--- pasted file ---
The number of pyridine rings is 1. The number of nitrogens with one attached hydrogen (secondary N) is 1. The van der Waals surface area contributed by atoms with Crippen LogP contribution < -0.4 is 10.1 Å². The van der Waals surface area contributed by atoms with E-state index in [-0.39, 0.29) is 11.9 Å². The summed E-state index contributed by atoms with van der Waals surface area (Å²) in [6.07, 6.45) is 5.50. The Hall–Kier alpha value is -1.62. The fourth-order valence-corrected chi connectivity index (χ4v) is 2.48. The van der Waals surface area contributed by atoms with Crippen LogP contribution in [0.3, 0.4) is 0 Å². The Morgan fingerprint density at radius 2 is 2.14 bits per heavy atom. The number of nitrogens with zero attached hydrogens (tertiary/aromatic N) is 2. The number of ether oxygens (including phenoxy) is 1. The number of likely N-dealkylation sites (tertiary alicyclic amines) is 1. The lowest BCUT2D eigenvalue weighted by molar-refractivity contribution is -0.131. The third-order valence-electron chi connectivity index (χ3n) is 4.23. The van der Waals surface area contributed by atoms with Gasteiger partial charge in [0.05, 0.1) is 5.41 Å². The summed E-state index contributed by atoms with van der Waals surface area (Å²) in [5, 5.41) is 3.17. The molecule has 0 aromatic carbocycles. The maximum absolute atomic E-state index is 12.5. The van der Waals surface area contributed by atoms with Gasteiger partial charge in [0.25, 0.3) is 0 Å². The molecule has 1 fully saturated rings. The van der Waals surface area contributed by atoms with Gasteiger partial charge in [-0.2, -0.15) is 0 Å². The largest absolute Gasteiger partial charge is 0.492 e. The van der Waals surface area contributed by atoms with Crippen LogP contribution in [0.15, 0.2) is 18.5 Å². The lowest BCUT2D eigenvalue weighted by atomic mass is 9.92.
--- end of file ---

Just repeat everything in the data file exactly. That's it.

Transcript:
The number of pyridine rings is 1. The number of nitrogens with one attached hydrogen (secondary N) is 1. The van der Waals surface area contributed by atoms with Crippen LogP contribution < -0.4 is 10.1 Å². The van der Waals surface area contributed by atoms with E-state index in [-0.39, 0.29) is 11.9 Å². The summed E-state index contributed by atoms with van der Waals surface area (Å²) in [6.07, 6.45) is 5.50. The Hall–Kier alpha value is -1.62. The fourth-order valence-corrected chi connectivity index (χ4v) is 2.48. The van der Waals surface area contributed by atoms with Crippen LogP contribution in [0.3, 0.4) is 0 Å². The Morgan fingerprint density at radius 2 is 2.14 bits per heavy atom. The number of nitrogens with zero attached hydrogens (tertiary/aromatic N) is 2. The number of ether oxygens (including phenoxy) is 1. The number of likely N-dealkylation sites (tertiary alicyclic amines) is 1. The lowest BCUT2D eigenvalue weighted by molar-refractivity contribution is -0.131. The third-order valence-electron chi connectivity index (χ3n) is 4.23. The van der Waals surface area contributed by atoms with Gasteiger partial charge in [0.05, 0.1) is 5.41 Å². The summed E-state index contributed by atoms with van der Waals surface area (Å²) in [5, 5.41) is 3.17. The molecule has 0 aromatic carbocycles. The maximum absolute atomic E-state index is 12.5. The van der Waals surface area contributed by atoms with Gasteiger partial charge in [0.25, 0.3) is 0 Å². The molecule has 1 fully saturated rings. The van der Waals surface area contributed by atoms with Gasteiger partial charge in [-0.2, -0.15) is 0 Å². The largest absolute Gasteiger partial charge is 0.492 e. The van der Waals surface area contributed by atoms with Crippen LogP contribution in [0.15, 0.2) is 18.5 Å². The lowest BCUT2D eigenvalue weighted by atomic mass is 9.92.